3. I value and would show off Grace. Grace is there for us all, but many haven’t met or embraced her. She allows us to be fragile humans and still know that we are not in control, and that we are loved beyond measure. She allows us to forgive ourselves and others. She gives us safety in the knowledge that we are never alone and that she’s always there for us. She helps us through hard times, and reminds us that everything will work out as it’s supposed to. I love knowing Grace.

  4. I would value friendship, the comfortable kind where there is “no need for formality or caution for the strengths and faults of each are known to the other.” This goes hand in hand with Susan’s value of acceptance.

  5. I value Humor. She’s an icebreaker. She’s a form of exercise that is fun and strengthens the heart. She has the ability to make a day going awry into a sitcom.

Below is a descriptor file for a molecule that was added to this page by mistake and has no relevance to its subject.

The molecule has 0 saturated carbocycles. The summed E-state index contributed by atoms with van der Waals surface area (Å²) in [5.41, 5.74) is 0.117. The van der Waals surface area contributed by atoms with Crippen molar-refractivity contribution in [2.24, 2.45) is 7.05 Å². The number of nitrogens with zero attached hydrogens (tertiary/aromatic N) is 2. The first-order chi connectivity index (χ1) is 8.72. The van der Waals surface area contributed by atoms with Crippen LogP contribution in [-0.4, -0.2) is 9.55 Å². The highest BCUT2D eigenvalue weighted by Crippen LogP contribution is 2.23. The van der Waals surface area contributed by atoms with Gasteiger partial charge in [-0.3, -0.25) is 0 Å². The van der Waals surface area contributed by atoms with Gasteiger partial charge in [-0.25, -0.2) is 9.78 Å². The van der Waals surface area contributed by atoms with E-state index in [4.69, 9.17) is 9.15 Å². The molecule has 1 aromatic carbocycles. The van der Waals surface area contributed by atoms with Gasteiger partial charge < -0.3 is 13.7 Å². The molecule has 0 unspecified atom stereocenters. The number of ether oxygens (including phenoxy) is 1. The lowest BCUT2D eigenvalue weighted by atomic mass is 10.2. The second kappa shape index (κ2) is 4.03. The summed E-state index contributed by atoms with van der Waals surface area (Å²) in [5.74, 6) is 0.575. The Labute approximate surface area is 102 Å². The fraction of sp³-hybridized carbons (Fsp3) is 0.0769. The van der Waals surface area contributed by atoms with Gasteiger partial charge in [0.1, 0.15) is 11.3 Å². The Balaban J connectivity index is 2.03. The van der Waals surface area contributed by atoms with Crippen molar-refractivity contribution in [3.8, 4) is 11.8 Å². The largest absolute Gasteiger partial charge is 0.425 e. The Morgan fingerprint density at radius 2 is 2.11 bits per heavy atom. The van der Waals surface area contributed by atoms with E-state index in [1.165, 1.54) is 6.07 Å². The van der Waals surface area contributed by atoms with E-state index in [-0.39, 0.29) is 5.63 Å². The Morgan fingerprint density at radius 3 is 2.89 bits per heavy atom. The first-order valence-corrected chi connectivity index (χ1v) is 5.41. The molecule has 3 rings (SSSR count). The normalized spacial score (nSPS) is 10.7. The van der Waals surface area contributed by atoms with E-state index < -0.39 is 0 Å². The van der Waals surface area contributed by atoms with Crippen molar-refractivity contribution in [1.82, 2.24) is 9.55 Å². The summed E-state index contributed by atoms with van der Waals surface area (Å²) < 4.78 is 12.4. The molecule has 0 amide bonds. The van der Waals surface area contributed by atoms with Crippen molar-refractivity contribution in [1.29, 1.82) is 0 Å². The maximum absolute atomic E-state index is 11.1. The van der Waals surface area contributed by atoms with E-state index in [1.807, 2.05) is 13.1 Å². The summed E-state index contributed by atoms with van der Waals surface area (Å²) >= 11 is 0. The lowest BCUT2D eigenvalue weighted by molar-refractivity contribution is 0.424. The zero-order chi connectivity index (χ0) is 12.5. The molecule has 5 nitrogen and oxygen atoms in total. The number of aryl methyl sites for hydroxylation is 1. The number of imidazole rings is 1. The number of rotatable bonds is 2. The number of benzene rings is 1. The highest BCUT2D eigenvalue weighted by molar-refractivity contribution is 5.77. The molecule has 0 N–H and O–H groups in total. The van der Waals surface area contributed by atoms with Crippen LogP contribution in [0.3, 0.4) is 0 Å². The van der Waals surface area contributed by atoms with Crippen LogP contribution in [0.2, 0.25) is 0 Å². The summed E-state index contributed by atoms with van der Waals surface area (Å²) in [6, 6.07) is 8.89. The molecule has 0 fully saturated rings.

Laura, thanks for the invite!

  6. Your first quote reminded me of this: “It is in our idleness, in our dreams, that the submerged truth sometimes comes to the top.” Virginia Woolf

    The good ones are rapidly being snapped up in the comments above but here’s one that I think needs more attention: intuition. My experience is that when people slow down, become quiet and listen to their inner thoughts and voices, they KNOW the important things they need to know. They know the right way to behave towards their fellow citizens of the earth, they know how to care for nature, they know what’s what. But between experts and media and doing what’s expedient we have stopped listening to ourselves, to our hearts and even our heads.